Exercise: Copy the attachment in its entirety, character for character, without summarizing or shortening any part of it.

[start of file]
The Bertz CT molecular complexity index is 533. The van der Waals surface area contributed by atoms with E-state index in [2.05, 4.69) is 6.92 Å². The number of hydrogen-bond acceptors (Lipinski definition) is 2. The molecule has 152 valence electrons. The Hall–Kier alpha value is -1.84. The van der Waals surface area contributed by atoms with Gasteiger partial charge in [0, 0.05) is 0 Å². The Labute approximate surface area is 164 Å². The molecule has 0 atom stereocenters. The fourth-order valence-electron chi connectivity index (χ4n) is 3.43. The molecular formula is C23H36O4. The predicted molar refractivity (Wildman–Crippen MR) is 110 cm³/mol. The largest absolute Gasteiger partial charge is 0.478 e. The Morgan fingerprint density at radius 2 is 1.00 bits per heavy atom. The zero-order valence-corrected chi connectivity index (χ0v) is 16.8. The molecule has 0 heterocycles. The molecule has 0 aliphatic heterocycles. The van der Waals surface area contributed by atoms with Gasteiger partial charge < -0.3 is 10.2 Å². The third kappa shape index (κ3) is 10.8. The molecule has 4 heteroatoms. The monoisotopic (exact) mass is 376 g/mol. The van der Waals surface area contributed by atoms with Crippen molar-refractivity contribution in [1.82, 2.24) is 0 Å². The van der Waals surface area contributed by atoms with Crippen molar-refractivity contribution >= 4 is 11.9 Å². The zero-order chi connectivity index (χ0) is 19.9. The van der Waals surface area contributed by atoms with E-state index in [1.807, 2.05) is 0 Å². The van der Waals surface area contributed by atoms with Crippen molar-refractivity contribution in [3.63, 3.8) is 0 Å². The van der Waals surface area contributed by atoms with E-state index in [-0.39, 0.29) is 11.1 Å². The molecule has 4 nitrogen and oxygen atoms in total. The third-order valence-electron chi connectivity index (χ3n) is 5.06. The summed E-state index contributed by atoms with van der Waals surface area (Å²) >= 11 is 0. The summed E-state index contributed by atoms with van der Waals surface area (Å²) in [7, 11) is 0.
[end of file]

The Bertz CT molecular complexity index is 533. The van der Waals surface area contributed by atoms with E-state index in [2.05, 4.69) is 6.92 Å². The number of hydrogen-bond acceptors (Lipinski definition) is 2. The molecule has 152 valence electrons. The Hall–Kier alpha value is -1.84. The van der Waals surface area contributed by atoms with Gasteiger partial charge in [0, 0.05) is 0 Å². The Labute approximate surface area is 164 Å². The molecule has 0 atom stereocenters. The fourth-order valence-electron chi connectivity index (χ4n) is 3.43. The molecular formula is C23H36O4. The predicted molar refractivity (Wildman–Crippen MR) is 110 cm³/mol. The largest absolute Gasteiger partial charge is 0.478 e. The Morgan fingerprint density at radius 2 is 1.00 bits per heavy atom. The zero-order valence-corrected chi connectivity index (χ0v) is 16.8. The molecule has 0 heterocycles. The molecule has 0 aliphatic heterocycles. The van der Waals surface area contributed by atoms with Gasteiger partial charge < -0.3 is 10.2 Å². The third kappa shape index (κ3) is 10.8. The molecule has 4 heteroatoms. The monoisotopic (exact) mass is 376 g/mol. The van der Waals surface area contributed by atoms with Crippen molar-refractivity contribution in [1.82, 2.24) is 0 Å². The van der Waals surface area contributed by atoms with Crippen molar-refractivity contribution >= 4 is 11.9 Å². The zero-order chi connectivity index (χ0) is 19.9. The van der Waals surface area contributed by atoms with E-state index in [1.807, 2.05) is 0 Å². The van der Waals surface area contributed by atoms with Crippen molar-refractivity contribution in [3.63, 3.8) is 0 Å². The van der Waals surface area contributed by atoms with E-state index in [-0.39, 0.29) is 11.1 Å². The molecule has 4 nitrogen and oxygen atoms in total. The third-order valence-electron chi connectivity index (χ3n) is 5.06. The summed E-state index contributed by atoms with van der Waals surface area (Å²) >= 11 is 0. The summed E-state index contributed by atoms with van der Waals surface area (Å²) in [7, 11) is 0.